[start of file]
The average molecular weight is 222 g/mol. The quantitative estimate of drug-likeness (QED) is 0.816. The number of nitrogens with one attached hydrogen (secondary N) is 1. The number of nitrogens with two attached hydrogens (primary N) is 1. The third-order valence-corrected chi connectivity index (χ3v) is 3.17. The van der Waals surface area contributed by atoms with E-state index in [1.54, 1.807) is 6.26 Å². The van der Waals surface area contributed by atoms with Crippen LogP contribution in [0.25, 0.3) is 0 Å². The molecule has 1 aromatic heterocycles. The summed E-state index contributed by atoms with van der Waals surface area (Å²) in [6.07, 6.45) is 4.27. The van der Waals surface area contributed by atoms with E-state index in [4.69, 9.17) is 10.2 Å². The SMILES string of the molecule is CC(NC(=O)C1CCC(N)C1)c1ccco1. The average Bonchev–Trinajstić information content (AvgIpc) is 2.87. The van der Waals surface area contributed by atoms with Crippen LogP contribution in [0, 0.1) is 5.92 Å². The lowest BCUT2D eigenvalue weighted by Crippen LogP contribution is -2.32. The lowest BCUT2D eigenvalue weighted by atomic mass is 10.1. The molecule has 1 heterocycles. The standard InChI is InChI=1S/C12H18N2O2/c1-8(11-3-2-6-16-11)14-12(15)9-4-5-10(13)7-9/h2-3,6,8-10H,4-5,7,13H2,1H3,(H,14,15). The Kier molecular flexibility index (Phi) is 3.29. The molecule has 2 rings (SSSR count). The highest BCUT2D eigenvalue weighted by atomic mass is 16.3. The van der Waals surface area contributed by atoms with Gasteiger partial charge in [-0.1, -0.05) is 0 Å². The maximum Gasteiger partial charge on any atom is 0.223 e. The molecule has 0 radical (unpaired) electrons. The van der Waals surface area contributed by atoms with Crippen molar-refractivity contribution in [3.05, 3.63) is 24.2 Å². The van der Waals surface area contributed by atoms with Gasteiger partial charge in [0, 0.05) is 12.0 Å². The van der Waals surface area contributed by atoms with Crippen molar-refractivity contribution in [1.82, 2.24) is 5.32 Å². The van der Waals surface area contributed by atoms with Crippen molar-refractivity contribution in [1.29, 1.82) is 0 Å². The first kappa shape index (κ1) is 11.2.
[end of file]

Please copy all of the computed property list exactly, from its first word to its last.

The average molecular weight is 222 g/mol. The quantitative estimate of drug-likeness (QED) is 0.816. The number of nitrogens with one attached hydrogen (secondary N) is 1. The number of nitrogens with two attached hydrogens (primary N) is 1. The third-order valence-corrected chi connectivity index (χ3v) is 3.17. The van der Waals surface area contributed by atoms with E-state index in [1.54, 1.807) is 6.26 Å². The van der Waals surface area contributed by atoms with Crippen LogP contribution in [0.25, 0.3) is 0 Å². The molecule has 1 aromatic heterocycles. The summed E-state index contributed by atoms with van der Waals surface area (Å²) in [6.07, 6.45) is 4.27. The van der Waals surface area contributed by atoms with E-state index in [4.69, 9.17) is 10.2 Å². The SMILES string of the molecule is CC(NC(=O)C1CCC(N)C1)c1ccco1. The average Bonchev–Trinajstić information content (AvgIpc) is 2.87. The van der Waals surface area contributed by atoms with Crippen LogP contribution in [0, 0.1) is 5.92 Å². The lowest BCUT2D eigenvalue weighted by Crippen LogP contribution is -2.32. The lowest BCUT2D eigenvalue weighted by atomic mass is 10.1. The molecule has 1 heterocycles. The standard InChI is InChI=1S/C12H18N2O2/c1-8(11-3-2-6-16-11)14-12(15)9-4-5-10(13)7-9/h2-3,6,8-10H,4-5,7,13H2,1H3,(H,14,15). The Kier molecular flexibility index (Phi) is 3.29. The molecule has 2 rings (SSSR count). The highest BCUT2D eigenvalue weighted by atomic mass is 16.3. The van der Waals surface area contributed by atoms with Gasteiger partial charge in [-0.1, -0.05) is 0 Å². The maximum Gasteiger partial charge on any atom is 0.223 e. The molecule has 0 radical (unpaired) electrons. The van der Waals surface area contributed by atoms with Crippen molar-refractivity contribution in [3.05, 3.63) is 24.2 Å². The van der Waals surface area contributed by atoms with Gasteiger partial charge in [0, 0.05) is 12.0 Å². The van der Waals surface area contributed by atoms with Crippen molar-refractivity contribution in [1.82, 2.24) is 5.32 Å². The van der Waals surface area contributed by atoms with Crippen molar-refractivity contribution in [1.29, 1.82) is 0 Å². The first kappa shape index (κ1) is 11.2.